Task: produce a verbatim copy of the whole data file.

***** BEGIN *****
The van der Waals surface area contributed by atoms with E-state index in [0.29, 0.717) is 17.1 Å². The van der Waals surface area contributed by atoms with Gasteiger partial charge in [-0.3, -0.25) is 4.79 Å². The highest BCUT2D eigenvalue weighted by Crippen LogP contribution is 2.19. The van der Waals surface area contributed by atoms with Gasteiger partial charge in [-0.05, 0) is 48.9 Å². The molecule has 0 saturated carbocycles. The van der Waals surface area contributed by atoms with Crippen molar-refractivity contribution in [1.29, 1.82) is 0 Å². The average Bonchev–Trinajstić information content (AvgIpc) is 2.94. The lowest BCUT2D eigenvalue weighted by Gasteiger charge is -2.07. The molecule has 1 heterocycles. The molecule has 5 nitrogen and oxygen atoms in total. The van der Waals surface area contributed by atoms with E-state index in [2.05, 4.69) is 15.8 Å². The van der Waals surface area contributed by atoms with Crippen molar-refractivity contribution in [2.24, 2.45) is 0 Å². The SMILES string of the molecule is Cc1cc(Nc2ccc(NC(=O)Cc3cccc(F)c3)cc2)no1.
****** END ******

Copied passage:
The van der Waals surface area contributed by atoms with E-state index in [0.29, 0.717) is 17.1 Å². The van der Waals surface area contributed by atoms with Gasteiger partial charge in [-0.3, -0.25) is 4.79 Å². The highest BCUT2D eigenvalue weighted by Crippen LogP contribution is 2.19. The van der Waals surface area contributed by atoms with Gasteiger partial charge in [-0.05, 0) is 48.9 Å². The molecule has 0 saturated carbocycles. The van der Waals surface area contributed by atoms with Crippen molar-refractivity contribution in [1.29, 1.82) is 0 Å². The average Bonchev–Trinajstić information content (AvgIpc) is 2.94. The lowest BCUT2D eigenvalue weighted by Gasteiger charge is -2.07. The molecule has 1 heterocycles. The molecule has 5 nitrogen and oxygen atoms in total. The van der Waals surface area contributed by atoms with E-state index in [2.05, 4.69) is 15.8 Å². The van der Waals surface area contributed by atoms with Crippen molar-refractivity contribution in [2.24, 2.45) is 0 Å². The SMILES string of the molecule is Cc1cc(Nc2ccc(NC(=O)Cc3cccc(F)c3)cc2)no1.